Such doughnut-shaped items are normally found in high-end audio gear, according to Flores, and making their own versions of such parts enables Carvin to monitor production and provide their amps with efficient, low-noise transformers with output that’s right-on-the-money.
Flores asserted that between finishes, hardware, pickups, etc., a Carvin, customer has over 1,000 choice combinations.However, other unique aspects of Carvin’s instruments include the primary type of construction (neck-through) as well as the most popular fretboard wood (ebony).Guitar production foreman Robert Messier, who has been with Carvin for 16 years, showed us the meticulous hand-fitting process involved in fitting the sides and neck of a neck-through instrument.While we visited, he was working on a prototype acoustic (“..we’ll give you an exclusive,” noted Flores) that will be made using extensive carving on CNC machinery.The guitar production area reinforced Carvin’s unique position in the fretted instrument marketplace.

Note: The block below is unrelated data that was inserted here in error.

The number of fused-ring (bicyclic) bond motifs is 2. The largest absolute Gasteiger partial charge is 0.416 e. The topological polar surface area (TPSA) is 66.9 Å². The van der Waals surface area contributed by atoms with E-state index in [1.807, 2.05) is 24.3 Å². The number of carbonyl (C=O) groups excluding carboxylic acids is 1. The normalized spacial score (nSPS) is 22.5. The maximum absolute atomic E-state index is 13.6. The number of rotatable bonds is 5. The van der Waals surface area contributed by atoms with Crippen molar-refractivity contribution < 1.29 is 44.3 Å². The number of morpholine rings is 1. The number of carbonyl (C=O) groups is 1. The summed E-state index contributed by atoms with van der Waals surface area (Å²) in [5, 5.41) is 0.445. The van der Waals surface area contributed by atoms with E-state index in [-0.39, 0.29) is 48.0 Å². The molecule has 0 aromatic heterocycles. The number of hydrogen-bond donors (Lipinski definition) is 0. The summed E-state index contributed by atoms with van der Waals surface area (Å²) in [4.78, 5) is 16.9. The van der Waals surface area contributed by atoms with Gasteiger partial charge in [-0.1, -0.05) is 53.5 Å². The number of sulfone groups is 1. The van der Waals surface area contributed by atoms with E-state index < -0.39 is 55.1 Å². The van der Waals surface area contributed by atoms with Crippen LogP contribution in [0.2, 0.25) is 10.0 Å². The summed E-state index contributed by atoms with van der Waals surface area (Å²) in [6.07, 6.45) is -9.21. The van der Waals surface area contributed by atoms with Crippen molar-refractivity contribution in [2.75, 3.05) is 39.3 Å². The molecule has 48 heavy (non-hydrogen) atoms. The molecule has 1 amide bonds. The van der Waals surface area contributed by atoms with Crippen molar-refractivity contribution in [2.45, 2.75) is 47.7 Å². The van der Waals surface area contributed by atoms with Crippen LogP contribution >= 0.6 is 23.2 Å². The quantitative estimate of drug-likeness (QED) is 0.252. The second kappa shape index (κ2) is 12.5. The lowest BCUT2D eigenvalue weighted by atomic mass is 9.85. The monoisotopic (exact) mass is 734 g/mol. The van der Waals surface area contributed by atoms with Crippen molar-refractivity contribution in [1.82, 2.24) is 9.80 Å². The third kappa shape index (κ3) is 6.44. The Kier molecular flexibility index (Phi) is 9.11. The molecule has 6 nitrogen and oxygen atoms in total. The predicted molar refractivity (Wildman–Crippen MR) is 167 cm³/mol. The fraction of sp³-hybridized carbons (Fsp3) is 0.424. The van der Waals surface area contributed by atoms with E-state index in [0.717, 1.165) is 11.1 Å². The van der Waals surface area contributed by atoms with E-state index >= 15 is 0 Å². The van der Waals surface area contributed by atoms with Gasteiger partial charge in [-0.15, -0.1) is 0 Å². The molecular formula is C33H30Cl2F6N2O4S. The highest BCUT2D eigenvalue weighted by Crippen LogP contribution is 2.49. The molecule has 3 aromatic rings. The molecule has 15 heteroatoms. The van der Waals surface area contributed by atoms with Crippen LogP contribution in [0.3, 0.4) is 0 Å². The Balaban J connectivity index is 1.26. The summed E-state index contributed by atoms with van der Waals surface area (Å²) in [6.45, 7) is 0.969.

Each instrument makes its way through the process sporting a small sticker noting the customer’s name and preferred options.
We began our tour in Carvin’s amplifier department.
The company also makes several hundred amps every month and during our visit was gearing up for new production innovations.
Other nostalgic cosmetics include oxblood grillecloth and vanilla-colored chicken-head knobs.
Flores was particularly ebullient about another successful Carvin tube amp, the Steve Vai Legacy.
Flores also said the new acoustic would be neck-through but would also have bracing, so it should be interesting to see (and hear) the ultimate configuration of this project.